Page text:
‘Afghans living longer, fewer infants die’

Health care has dramatically improved around the country in the past decade, according to a national survey.

Kabul: Afghans are living longer, fewer
infants are dying and more women are surviving childbirth
because health care has dramatically improved around the
country in the past decade, according to a national survey
released on Wednesday.

A survey indicates that increased access to health care
in Afghanistan, more hospitals and clinics and more trained
health care workers and doctors have significantly contributed
to an overall improvement in the health of most Afghans.

"There have been many changes in the health sector and
that is why we have so many positive changes," said Bashir
Noormal, director general of the Afghan Public Health

Conducted by the Afghan Health Ministry in 2010, the
survey was sponsored and funded by international organisations
such as UNICEF, the World Health Organisation, the US
government and the British Department for International

The survey was the most comprehensive to date in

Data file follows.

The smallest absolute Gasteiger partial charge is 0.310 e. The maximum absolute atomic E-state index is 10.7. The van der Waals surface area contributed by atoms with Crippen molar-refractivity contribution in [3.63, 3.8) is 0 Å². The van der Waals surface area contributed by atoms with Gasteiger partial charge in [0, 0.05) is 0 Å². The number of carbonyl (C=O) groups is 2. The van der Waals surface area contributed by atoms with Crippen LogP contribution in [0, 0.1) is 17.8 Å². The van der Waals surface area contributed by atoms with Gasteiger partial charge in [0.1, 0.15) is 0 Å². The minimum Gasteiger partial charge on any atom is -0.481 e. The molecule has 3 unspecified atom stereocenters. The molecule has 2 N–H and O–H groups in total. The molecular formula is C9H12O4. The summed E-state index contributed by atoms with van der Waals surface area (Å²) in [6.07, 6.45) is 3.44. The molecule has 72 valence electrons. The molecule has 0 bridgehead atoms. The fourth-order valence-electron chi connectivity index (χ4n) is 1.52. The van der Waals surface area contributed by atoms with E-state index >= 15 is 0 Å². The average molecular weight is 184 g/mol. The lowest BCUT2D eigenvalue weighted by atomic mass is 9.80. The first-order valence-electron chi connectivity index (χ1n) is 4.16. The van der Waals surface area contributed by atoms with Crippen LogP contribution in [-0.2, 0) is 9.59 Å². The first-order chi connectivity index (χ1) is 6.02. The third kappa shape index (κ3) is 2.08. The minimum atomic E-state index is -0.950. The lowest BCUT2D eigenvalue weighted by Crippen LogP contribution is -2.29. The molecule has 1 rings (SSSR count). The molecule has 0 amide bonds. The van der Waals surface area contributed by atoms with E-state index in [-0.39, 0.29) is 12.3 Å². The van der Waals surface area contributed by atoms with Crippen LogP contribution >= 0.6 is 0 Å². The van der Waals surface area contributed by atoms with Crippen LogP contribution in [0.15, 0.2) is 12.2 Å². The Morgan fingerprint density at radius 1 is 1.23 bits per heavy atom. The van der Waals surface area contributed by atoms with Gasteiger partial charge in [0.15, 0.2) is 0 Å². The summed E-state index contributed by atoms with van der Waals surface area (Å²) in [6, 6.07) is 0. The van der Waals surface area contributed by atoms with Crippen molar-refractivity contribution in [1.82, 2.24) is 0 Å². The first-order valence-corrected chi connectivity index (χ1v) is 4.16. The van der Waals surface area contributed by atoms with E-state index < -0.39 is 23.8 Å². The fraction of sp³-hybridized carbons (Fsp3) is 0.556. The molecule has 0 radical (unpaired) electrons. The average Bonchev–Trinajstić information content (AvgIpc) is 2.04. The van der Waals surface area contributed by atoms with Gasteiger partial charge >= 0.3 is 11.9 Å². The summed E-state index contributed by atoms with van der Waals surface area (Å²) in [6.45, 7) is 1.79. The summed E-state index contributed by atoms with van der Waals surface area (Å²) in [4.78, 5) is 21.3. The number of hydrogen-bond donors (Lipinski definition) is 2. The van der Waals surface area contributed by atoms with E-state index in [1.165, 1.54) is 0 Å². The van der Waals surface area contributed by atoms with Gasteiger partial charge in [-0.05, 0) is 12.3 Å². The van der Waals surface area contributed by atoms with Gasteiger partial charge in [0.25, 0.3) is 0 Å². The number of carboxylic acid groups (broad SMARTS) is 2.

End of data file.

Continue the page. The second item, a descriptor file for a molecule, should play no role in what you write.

Afghanistan despite the exclusion of some rural areas in the
south where international forces are fighting insurgents.

It showed that the estimated life expectancy is up to
between 62 and 64 years for both men and women. That compares
with previous studies that showed life expectancy from 47 to
50, the latter figure reported by the WHO in 2009.

More importantly, the survey showed that infant mortality
has been cut in half in recent years, and is now down to 97
deaths per 1,000 live births.

The survey said one in 10 children in Afghanistan dies
before they are five years old while previous surveys, carried
out about five years ago, showed that one in five died before
reaching that age. The 2009 WHO study reported 199 deaths per
1,000 live births.


By continuing to use the site, you agree to the use of cookies. You can find out more by clicking this link